Vlieghe, Joris (2016) Teaching bodies to read and write. A technosomatic perspective. Educational Theory, 66 (4). pp. 441-455. ISSN 0013-2004
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In this article Joris Vlieghe defends the view that technologies of reading and writing are more than merely instruments that support education, arguing that these technologies themselves decide what education is all about and that they form subjectivity in substantial ways. Expanding on insights taken from media theory, Vlieghe uses the work of Bernard Stiegler in order to develop a “technosomatic” account of literacy initiation, that is, a perspective that zooms in on the physical dimensions of how to operate writing and reading technologies. He argues that that the bodily gestures and disciplines that constitute (elementary) literacy give rise to a particular space of experience, which comes down to a heavily embodied, first-hand sense of what it means to be able to produce script. Vlieghe contends that the advent of digital writing and reading technologies implies a fundamental shift in this sense of ability, and that in order to understand digital literacy we need to take into account the technosomatic aspects of learning to read and write with digital media (a dimension that is absent from the way in which the New Literacies movement approaches the phenomenon of digitization).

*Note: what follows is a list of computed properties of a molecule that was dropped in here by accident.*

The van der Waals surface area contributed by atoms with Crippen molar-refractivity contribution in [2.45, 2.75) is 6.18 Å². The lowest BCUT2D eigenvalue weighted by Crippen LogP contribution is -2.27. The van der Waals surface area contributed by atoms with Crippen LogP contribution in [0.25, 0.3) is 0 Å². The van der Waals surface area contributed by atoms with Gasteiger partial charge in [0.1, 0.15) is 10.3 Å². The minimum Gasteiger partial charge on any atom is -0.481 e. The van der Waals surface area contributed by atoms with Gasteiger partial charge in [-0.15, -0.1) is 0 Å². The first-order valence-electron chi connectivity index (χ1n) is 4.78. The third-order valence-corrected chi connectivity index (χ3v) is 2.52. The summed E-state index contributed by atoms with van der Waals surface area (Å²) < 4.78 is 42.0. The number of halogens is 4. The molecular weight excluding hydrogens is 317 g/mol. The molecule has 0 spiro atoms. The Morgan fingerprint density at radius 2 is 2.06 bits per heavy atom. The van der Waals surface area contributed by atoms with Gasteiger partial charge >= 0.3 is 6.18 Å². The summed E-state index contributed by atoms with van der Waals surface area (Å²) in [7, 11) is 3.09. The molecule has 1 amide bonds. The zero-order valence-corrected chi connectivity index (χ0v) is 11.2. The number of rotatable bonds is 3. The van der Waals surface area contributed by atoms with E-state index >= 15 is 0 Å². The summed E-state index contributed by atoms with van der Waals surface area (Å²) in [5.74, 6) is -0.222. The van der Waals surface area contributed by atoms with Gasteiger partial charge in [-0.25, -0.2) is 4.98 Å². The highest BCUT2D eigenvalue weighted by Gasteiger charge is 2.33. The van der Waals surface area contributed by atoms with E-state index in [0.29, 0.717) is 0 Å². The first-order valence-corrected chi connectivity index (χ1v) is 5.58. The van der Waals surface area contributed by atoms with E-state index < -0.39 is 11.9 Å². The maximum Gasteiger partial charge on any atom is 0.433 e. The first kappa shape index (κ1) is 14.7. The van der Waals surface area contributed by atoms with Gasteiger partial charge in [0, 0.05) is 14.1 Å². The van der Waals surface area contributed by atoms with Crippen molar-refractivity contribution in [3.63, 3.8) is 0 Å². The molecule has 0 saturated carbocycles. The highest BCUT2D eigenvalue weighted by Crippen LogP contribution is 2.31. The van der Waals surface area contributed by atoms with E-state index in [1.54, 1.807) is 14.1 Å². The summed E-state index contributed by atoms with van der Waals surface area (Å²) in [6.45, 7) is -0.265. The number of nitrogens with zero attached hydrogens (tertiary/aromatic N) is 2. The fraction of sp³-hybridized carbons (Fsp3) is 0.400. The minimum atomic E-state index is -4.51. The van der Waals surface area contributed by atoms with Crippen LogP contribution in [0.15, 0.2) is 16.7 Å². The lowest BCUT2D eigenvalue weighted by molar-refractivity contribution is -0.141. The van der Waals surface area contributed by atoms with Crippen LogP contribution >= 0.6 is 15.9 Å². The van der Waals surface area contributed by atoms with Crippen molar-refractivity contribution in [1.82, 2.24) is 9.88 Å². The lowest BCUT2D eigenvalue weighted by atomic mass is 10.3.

|Additional Information and Comments:||The version on HIRA is the author pre-print version i.e. the pre-refereeing version. The definitive version is available at http://onlinelibrary.wiley.com/doi/10.1111/edth.12182/abstract;jsessionid=3018D7A79E16338EDFC35D775361F76F|
|Faculty / Department:||Faculty of Education > Education Studies|
|Depositing User:||Joris Vlieghe|
|Date Deposited:||21 Sep 2016 15:13|
|Last Modified:||21 Sep 2016 15:13|
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